Oxygen and nitrogen are common chemicals. Together they make up most of the air we breathe, yet only in the last century has there been a commercial market for those gases. In 1990, the sale of oxygen, nitrogen, and other industrial gases constituted a $16 billion business. The technology that made possible that immense market was first introduced on a commercial scale by Carl von Linde in Germany and by Georges Claude in France, around 1900. A major revolution took place in the 1930s and 1940s, when a means for generating large amounts of cheap oxygen was introduced. By 1980, another technological revolution had taken place. The low-temperature, or cryogenic, technologies pioneered by Linde and Claude were being challenged by non-cryogenic technologies utilizing the adsorbent and permeability properties of certain chemical substances.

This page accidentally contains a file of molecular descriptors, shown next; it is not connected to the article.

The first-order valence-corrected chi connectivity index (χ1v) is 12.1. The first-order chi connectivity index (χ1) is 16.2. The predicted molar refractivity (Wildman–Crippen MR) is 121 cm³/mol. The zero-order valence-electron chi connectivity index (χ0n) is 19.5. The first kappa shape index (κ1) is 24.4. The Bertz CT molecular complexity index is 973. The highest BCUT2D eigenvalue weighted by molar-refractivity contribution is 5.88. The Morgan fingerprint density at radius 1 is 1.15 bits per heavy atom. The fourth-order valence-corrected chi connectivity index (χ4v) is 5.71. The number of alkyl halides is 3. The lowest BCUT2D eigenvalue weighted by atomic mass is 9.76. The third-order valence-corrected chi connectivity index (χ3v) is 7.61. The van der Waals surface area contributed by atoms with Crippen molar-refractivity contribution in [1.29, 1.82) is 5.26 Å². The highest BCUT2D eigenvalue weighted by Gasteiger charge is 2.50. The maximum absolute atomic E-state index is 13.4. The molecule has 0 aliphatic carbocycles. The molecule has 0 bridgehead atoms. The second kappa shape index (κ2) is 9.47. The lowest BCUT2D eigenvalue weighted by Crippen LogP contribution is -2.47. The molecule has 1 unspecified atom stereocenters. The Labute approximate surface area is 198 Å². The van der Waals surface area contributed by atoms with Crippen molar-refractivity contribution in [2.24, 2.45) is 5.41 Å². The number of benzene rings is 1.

As commercialized by Linde and Claude, air separation took place in four stages: 1) compression of the air; 2) the removal of carbon dioxide, water vapor, and other impurities; 3) liquefaction of the air; and 4) separation of the air into oxygen and nitrogen. Removal of the impurities was critical, since water vapor and carbon dioxide frozen in the liquefaction process would obstruct the equipment. The various air separation processes were called cycles and were based on the application of thermodynamic principles, that is, the manipulation of conditions of pressure and temperature. Both Linde and Claude began by liquefying air, then devised distillation columns to produce oxygen-enriched air, and finally, oxygen.